Have you ever planned to visit a museum somewhere around the world?
Were you excited at the opportunity to share this experience with your family? Probably you were hoping to see your same excitement, in your kid’s eyes as well!
Whatever your reasons may be for wanting to share this experience with your kids, let’s be honest, it can be a bit challenging! Especially if not all of your kids are in that perfect age, where a day visiting a museum might their favorite thing to do. Or if they are simply not thrilled at the idea of spending hours in a building reading all kinds of information. Luckily not all museums are “boring”!
I have been there! After having plenty of family days visiting museums, there are 10 valuable tips that I would like to share with you.
Tip#1 Get them excited about it beforehand
Find some information or pictures that tell a little more about the museum. Some also offer virtual tours online. This might spike their curiosity even more. However, keep in mind that they might also have the opposite reaction. It can be risky if they know too much and decide they don’t like it. I personally try to get them excited by telling mainly about what I know might fascinate them more about that place. The hope is to make the visit to the museum something to look forward to.
For example, while visiting New Zealand, I found a flyer about Steampunk HQ (an art collaboration and gallery). The picture attracted my attention and I shared it with them as well. It was very particular and got them extremely curious! In this case, the limited information caused more interest!
Tip#2 Find out if the museum has a kid’s area and where is it
This option is recommended if you can’t get them excited or they are too young to be interested for more than 5 minutes. Find out if there is a kid’s area in the museum. This might limit the opportunity to explore it together as a family since one parent has to stay with the child. However, you will have a chance to enjoy it and your child will be happy!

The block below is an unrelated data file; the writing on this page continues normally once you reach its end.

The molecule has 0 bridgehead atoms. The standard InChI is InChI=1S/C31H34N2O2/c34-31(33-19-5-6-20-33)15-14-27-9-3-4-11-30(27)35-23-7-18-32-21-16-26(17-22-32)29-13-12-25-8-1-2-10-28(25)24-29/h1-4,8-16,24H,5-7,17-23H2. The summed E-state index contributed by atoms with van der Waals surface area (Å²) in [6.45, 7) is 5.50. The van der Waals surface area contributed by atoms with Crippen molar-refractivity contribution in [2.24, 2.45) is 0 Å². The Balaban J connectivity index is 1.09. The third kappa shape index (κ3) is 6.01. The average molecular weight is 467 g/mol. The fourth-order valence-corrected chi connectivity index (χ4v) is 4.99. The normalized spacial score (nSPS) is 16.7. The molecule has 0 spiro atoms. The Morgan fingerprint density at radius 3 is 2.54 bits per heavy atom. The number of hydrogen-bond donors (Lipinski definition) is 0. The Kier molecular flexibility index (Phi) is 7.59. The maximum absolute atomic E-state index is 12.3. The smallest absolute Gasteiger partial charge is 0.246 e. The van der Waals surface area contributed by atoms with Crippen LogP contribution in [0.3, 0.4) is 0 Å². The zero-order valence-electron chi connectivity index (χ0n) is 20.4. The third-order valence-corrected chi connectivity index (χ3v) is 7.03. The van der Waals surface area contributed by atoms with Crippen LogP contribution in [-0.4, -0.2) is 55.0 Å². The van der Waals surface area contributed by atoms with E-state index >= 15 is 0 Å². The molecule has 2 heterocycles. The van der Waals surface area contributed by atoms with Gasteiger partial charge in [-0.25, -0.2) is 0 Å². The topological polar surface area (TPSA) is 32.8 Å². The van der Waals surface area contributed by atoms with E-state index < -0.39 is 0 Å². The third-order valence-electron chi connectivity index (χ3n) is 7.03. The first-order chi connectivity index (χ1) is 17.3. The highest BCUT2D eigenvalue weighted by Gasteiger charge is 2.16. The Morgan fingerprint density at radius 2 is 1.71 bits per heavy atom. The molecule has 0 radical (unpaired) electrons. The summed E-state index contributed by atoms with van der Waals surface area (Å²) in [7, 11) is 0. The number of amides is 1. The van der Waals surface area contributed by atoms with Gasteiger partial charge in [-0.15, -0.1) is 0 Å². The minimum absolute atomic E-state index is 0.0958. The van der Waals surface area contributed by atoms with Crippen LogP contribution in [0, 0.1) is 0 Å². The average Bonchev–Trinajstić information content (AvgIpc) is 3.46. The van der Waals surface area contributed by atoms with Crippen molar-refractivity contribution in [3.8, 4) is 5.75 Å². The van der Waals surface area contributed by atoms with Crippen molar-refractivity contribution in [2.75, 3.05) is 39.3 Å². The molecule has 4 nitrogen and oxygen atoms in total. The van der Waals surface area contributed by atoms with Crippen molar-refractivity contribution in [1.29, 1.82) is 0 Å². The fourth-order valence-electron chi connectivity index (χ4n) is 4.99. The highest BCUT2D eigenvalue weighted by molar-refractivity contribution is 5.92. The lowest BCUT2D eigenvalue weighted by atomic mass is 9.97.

Years ago we were in Seattle and the art museum was free on the day we were there. I really wanted to go in, but how long do you think my kids would be interested in looking at tons of paintings? Not long! After walking around for a few minutes and noticing how big the rooms were, they started running all over the place! Oh my gosh, it was so embarrassing and I honestly thought they were going to knock over some very expensive piece of art! Luckily at one point, we found a kid’s area where they could draw, watch some educational cartoons or simply play. We took turns to safely visit the rest of the museum without breaking any valuable pieces of art!
Tip#3 Make sure to bring the stroller if you have a toddler
If you have a toddler with you and they still nap, make sure to have the stroller. When possible try to plan your visit during nap time.
When we went to the Musical Instrument Museum in Phoenix, my older kids were interested in seeing everything! Luca, on the other hand, just learned how to walk and was only interested in climbing on everything! Luckily we got there at nap time. I strapped him in his stroller and after walking up and down the same corridor for 20 minutes he was out. I got a chance to see the rest of the museum with Cosimo and Emma. Mind you, the only problem was that it was a Music Museum, so at one point some really loud music played and he was wide awake!
Tip#4 Getting their wild energy out before
Some kids get into a museum, see lots of space, and think it is fair game to go wild and run everywhere.
How do you get that out of their system? By finding a playground or simply letting them run outside of the museum (if there is space). Once they start slowing down, you can finally head inside. They will be tired enough that their pace will be much slower and they won’t have any interest in running all over the place. This works most of the time!
Tip#5 Feed them before and make a bathroom stop before entering